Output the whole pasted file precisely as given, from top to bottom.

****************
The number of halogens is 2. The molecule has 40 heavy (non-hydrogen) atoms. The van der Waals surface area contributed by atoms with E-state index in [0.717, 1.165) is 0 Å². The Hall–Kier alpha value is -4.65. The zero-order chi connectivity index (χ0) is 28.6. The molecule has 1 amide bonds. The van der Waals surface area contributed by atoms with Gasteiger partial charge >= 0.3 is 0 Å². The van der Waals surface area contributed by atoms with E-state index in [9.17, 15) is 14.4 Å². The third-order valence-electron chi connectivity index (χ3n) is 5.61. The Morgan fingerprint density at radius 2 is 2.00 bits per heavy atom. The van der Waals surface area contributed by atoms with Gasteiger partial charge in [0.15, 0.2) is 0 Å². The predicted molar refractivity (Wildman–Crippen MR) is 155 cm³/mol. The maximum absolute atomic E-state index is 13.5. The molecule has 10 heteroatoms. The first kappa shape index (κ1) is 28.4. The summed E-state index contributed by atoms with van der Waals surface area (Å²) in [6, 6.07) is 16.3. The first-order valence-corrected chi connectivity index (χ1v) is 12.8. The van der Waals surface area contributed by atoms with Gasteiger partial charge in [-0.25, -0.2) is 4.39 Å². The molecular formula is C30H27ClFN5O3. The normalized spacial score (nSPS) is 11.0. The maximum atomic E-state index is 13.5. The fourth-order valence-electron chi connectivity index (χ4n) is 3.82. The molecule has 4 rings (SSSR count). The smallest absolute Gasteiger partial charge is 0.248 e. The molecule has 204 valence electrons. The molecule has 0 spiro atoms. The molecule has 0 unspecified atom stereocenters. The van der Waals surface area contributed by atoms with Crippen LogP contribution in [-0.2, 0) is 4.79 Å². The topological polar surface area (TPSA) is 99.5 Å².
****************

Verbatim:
The number of halogens is 2. The molecule has 40 heavy (non-hydrogen) atoms. The van der Waals surface area contributed by atoms with E-state index in [0.717, 1.165) is 0 Å². The Hall–Kier alpha value is -4.65. The zero-order chi connectivity index (χ0) is 28.6. The molecule has 1 amide bonds. The van der Waals surface area contributed by atoms with Gasteiger partial charge >= 0.3 is 0 Å². The van der Waals surface area contributed by atoms with E-state index in [9.17, 15) is 14.4 Å². The third-order valence-electron chi connectivity index (χ3n) is 5.61. The Morgan fingerprint density at radius 2 is 2.00 bits per heavy atom. The van der Waals surface area contributed by atoms with Gasteiger partial charge in [0.15, 0.2) is 0 Å². The predicted molar refractivity (Wildman–Crippen MR) is 155 cm³/mol. The maximum absolute atomic E-state index is 13.5. The molecule has 10 heteroatoms. The first kappa shape index (κ1) is 28.4. The summed E-state index contributed by atoms with van der Waals surface area (Å²) in [6, 6.07) is 16.3. The first-order valence-corrected chi connectivity index (χ1v) is 12.8. The van der Waals surface area contributed by atoms with Gasteiger partial charge in [-0.25, -0.2) is 4.39 Å². The molecular formula is C30H27ClFN5O3. The normalized spacial score (nSPS) is 11.0. The maximum atomic E-state index is 13.5. The fourth-order valence-electron chi connectivity index (χ4n) is 3.82. The molecule has 4 rings (SSSR count). The smallest absolute Gasteiger partial charge is 0.248 e. The molecule has 204 valence electrons. The molecule has 0 spiro atoms. The molecule has 0 unspecified atom stereocenters. The van der Waals surface area contributed by atoms with Crippen LogP contribution in [-0.2, 0) is 4.79 Å². The topological polar surface area (TPSA) is 99.5 Å².